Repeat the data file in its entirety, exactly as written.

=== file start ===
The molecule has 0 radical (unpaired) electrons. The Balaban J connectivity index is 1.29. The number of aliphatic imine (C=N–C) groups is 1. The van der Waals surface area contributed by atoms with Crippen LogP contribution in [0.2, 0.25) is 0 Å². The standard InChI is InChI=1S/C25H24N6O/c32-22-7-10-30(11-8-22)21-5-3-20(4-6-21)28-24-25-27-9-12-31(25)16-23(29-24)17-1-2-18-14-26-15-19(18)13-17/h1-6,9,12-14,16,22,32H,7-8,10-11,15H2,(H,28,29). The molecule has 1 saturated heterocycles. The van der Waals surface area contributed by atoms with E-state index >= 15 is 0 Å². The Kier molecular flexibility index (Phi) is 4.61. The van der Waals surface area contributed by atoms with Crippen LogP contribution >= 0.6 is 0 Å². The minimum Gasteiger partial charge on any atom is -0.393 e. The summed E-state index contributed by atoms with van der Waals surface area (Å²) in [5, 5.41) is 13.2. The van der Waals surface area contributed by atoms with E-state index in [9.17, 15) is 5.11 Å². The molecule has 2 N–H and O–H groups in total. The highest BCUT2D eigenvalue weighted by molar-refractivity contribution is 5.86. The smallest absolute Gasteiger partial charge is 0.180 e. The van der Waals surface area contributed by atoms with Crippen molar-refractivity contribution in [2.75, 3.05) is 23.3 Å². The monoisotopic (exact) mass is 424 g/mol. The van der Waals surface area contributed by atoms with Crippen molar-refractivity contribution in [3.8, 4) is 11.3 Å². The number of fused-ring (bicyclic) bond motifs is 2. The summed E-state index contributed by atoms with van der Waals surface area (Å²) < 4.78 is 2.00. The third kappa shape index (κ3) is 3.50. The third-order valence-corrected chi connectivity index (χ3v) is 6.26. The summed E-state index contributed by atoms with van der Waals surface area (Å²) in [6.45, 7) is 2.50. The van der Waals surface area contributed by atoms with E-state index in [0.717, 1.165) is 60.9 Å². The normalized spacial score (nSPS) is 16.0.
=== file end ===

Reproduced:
The molecule has 0 radical (unpaired) electrons. The Balaban J connectivity index is 1.29. The number of aliphatic imine (C=N–C) groups is 1. The van der Waals surface area contributed by atoms with Crippen LogP contribution in [0.2, 0.25) is 0 Å². The standard InChI is InChI=1S/C25H24N6O/c32-22-7-10-30(11-8-22)21-5-3-20(4-6-21)28-24-25-27-9-12-31(25)16-23(29-24)17-1-2-18-14-26-15-19(18)13-17/h1-6,9,12-14,16,22,32H,7-8,10-11,15H2,(H,28,29). The molecule has 1 saturated heterocycles. The van der Waals surface area contributed by atoms with E-state index >= 15 is 0 Å². The Kier molecular flexibility index (Phi) is 4.61. The van der Waals surface area contributed by atoms with Crippen LogP contribution >= 0.6 is 0 Å². The minimum Gasteiger partial charge on any atom is -0.393 e. The summed E-state index contributed by atoms with van der Waals surface area (Å²) in [5, 5.41) is 13.2. The van der Waals surface area contributed by atoms with E-state index in [9.17, 15) is 5.11 Å². The molecule has 2 N–H and O–H groups in total. The highest BCUT2D eigenvalue weighted by molar-refractivity contribution is 5.86. The smallest absolute Gasteiger partial charge is 0.180 e. The van der Waals surface area contributed by atoms with Crippen molar-refractivity contribution in [2.75, 3.05) is 23.3 Å². The monoisotopic (exact) mass is 424 g/mol. The van der Waals surface area contributed by atoms with Crippen molar-refractivity contribution in [3.8, 4) is 11.3 Å². The number of fused-ring (bicyclic) bond motifs is 2. The summed E-state index contributed by atoms with van der Waals surface area (Å²) < 4.78 is 2.00. The third kappa shape index (κ3) is 3.50. The third-order valence-corrected chi connectivity index (χ3v) is 6.26. The summed E-state index contributed by atoms with van der Waals surface area (Å²) in [6.45, 7) is 2.50. The van der Waals surface area contributed by atoms with E-state index in [0.717, 1.165) is 60.9 Å². The normalized spacial score (nSPS) is 16.0.